EU leaders were under intense pressure Wednesday to convince markets they can come up with a rapid rescue plan for the eurozone following the threat of possible debt downgrades.
Just days before EU leaders convene for a do-or-die crisis summit in Brussels, Standard and Poor's announced it was putting the sovereign debt of almost all eurozone countries, as well as the bloc's 440-billion-euro ($590 billion) bailout fund, on review for a possible downgrade.
US Treasury Secretary Timothy Geithner, on a trip to European powerhouse Germany, said Tuesday "the eyes of the world are very much on Europe."
But Geithner welcomed what he called encouraging signs from European leaders in the eurozone crisis and conceded that the United States also faced "very challenging economic challenges... We have a lot of work ahead of us."
S&P's announcement spooked European markets which ended mostly lower, after taking a turn for the better Monday on a Franco-German plan for a new EU treaty and tougher budgetary rules, including sanctions for lax eurozone economies.
The debt warning means that Germany and France could lose their top-notch credit ratings without urgent action, a particularly crushing blow for Germany which has always seen its gold-standard AAA debt rating as unassailable.
The European Financial Stability Facility, or EFSF, which was set up in May last year to protect vulnerable eurozone nations, could see its debt downgraded too.
Its current triple-A rating enables the fund to raise financing in the bond market with much lower interest rates than bailed-out nations would get on their own.
EU politicians have long protested the power of the ratings agencies and some denounced S&P's moves as a bid to deflect attention away from the United States' much bigger -- and potentially even more dangerous -- debt mountain.
But leading politicians tried to take it in their stride.
German Finance Minister Wolfgang Schaeuble, speaking in Vienna, argued the warning would provide the "best incentive possible" for leaders "to do what they have all promised to do, so that the necessary decisions are taken in order to win back gradually the trust of investors worldwide".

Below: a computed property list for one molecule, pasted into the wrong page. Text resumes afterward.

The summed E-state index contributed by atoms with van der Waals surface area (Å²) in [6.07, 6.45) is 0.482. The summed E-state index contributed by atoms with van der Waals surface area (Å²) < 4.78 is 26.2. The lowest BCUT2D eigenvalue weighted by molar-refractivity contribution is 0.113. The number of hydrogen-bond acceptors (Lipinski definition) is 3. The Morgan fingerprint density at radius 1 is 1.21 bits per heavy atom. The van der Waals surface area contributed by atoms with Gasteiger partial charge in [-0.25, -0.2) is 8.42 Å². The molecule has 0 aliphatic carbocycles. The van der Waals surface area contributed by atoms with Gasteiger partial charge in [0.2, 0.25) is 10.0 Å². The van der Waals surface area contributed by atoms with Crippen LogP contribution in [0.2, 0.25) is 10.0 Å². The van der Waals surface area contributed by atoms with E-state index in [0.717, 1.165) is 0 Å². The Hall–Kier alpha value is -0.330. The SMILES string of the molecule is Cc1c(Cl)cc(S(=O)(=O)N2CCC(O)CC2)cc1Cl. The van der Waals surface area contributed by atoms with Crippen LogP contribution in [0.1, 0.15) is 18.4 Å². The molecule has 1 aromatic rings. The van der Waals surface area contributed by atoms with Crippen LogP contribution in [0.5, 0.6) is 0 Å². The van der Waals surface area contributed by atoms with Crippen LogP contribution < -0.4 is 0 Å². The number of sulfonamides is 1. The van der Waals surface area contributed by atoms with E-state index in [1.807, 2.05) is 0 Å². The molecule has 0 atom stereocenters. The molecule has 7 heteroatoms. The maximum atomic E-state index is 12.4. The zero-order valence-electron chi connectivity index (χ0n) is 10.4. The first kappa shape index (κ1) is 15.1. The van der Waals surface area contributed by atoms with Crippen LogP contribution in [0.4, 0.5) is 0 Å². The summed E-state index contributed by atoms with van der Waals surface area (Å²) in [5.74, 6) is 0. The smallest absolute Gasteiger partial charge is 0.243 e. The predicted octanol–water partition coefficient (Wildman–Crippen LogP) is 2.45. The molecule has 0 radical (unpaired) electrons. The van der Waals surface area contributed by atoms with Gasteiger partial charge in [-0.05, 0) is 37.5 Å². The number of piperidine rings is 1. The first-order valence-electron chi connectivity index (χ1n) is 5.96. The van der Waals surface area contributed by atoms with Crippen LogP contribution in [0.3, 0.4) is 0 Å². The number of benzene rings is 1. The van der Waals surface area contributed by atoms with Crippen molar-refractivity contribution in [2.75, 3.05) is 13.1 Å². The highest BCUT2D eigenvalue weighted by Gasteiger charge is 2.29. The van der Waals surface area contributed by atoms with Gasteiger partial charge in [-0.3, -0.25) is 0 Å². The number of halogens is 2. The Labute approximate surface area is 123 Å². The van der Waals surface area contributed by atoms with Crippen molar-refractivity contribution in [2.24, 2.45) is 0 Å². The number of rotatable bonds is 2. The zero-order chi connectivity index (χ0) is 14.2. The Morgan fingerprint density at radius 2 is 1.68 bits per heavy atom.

The downgrade threat came just hours after German Chancellor Angela Merkel and French President Nicolas Sarkozy thrashed out strict new rules for fiscal discipline which they hope will finally end the region's woes.
EU leaders will discuss the proposals, which Merkel and Sarkozy want to be enshrined into a rewritten European Union treaty, at a two-day summit in Brussels from Thursday.
But British Prime Minister David Cameron warned Tuesday he would block a new European Union treaty if London's demands are not met, increasing the likelihood France and Germany will end up pushing for a deal among the 17 countries that share the euro.
EU president Herman Van Rompuy and Commission chief Jose Manuel Barroso will also raise at the summit the controversial idea of issuing so-called eurobonds backed by all eurozone members, which Germany strongly opposes.
Lawmakers in debt-plagued Greece early Wednesday approved a 2012 budget pledging tough fiscal goals demanded by EU partners in return for fresh loans.
Caretaker Prime Minister Lucas Papademos had earlier described the budget as a key first step in a process to reverse disastrous fiscal policies that have burdened each Greek with over 30,000 euros ($40,000) in state debt.
Diplomatic sources in Brussels said intense talks were under way between eurozone nations to find ways of bolstering their financial firewall ahead of the European Union summit.
S&P said it would monitor the meeting to see if the outcome is likely to restore confidence in the 17-member eurozone.
EU leaders acknowledge the eurozone is at risk of breaking up, putting the entire 27-member bloc in potential danger.
But tough budget measures adopted by the new government in Italy eased the pressures somewhat on Monday, though Prime Minister Mario Monti said on Tuesday Italian lawmakers had "little time" to approve the package, warning that Italy would otherwise face bankruptcy.
The head of the eurozone finance ministers, Jean-Claude Juncker, insisted that Europe was "on the way to solving the debt crisis."
Merkel was also defiant.
"On Thursday and Friday we will take the decisions which we consider important, indispensable, for the eurozone," she told reporters at a news conference, without referring to S&P's debt warning directly.
A handful of key US senators will meet with International Monetary Fund chief Christine Lagarde on Wednesday to discuss the way out of Europe's debt crisis, Republican Senator Mark Kirk said Tuesday.